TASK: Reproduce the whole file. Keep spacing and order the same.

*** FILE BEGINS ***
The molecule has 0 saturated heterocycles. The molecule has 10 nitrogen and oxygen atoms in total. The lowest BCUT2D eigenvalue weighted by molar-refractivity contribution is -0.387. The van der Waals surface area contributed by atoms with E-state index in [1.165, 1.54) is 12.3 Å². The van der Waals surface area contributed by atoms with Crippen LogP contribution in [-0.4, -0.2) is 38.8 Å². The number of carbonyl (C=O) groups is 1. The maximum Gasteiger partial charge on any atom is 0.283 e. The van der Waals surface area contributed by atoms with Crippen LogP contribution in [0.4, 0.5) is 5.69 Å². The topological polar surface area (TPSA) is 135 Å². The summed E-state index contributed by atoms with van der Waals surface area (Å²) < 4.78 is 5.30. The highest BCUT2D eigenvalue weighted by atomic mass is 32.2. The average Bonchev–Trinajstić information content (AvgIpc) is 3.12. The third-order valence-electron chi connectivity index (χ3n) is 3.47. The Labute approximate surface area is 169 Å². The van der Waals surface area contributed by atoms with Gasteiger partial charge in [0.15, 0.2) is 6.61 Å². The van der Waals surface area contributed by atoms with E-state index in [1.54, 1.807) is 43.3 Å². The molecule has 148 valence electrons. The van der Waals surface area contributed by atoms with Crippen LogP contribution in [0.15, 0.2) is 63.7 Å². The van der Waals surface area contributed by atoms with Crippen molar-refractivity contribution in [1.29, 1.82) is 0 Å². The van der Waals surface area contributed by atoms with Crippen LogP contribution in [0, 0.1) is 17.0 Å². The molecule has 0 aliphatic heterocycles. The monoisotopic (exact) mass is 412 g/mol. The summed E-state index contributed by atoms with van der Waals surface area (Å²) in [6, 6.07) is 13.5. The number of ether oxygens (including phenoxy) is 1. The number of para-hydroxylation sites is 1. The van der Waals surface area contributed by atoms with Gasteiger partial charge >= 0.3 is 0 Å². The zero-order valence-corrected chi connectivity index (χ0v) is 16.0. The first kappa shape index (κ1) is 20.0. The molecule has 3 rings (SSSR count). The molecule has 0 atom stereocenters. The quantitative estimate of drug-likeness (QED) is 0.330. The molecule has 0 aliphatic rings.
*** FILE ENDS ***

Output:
The molecule has 0 saturated heterocycles. The molecule has 10 nitrogen and oxygen atoms in total. The lowest BCUT2D eigenvalue weighted by molar-refractivity contribution is -0.387. The van der Waals surface area contributed by atoms with E-state index in [1.165, 1.54) is 12.3 Å². The van der Waals surface area contributed by atoms with Crippen LogP contribution in [-0.4, -0.2) is 38.8 Å². The number of carbonyl (C=O) groups is 1. The maximum Gasteiger partial charge on any atom is 0.283 e. The van der Waals surface area contributed by atoms with Crippen LogP contribution in [0.4, 0.5) is 5.69 Å². The topological polar surface area (TPSA) is 135 Å². The summed E-state index contributed by atoms with van der Waals surface area (Å²) < 4.78 is 5.30. The highest BCUT2D eigenvalue weighted by atomic mass is 32.2. The average Bonchev–Trinajstić information content (AvgIpc) is 3.12. The third-order valence-electron chi connectivity index (χ3n) is 3.47. The Labute approximate surface area is 169 Å². The van der Waals surface area contributed by atoms with Gasteiger partial charge in [0.15, 0.2) is 6.61 Å². The van der Waals surface area contributed by atoms with E-state index in [1.54, 1.807) is 43.3 Å². The molecule has 148 valence electrons. The van der Waals surface area contributed by atoms with Crippen LogP contribution in [0.15, 0.2) is 63.7 Å². The van der Waals surface area contributed by atoms with Crippen molar-refractivity contribution in [1.29, 1.82) is 0 Å². The van der Waals surface area contributed by atoms with Crippen LogP contribution in [0, 0.1) is 17.0 Å². The molecule has 0 aliphatic heterocycles. The monoisotopic (exact) mass is 412 g/mol. The summed E-state index contributed by atoms with van der Waals surface area (Å²) in [6, 6.07) is 13.5. The number of ether oxygens (including phenoxy) is 1. The number of para-hydroxylation sites is 1. The van der Waals surface area contributed by atoms with Gasteiger partial charge >= 0.3 is 0 Å². The zero-order valence-corrected chi connectivity index (χ0v) is 16.0. The first kappa shape index (κ1) is 20.0. The molecule has 3 rings (SSSR count). The molecule has 0 atom stereocenters. The quantitative estimate of drug-likeness (QED) is 0.330. The molecule has 0 aliphatic rings.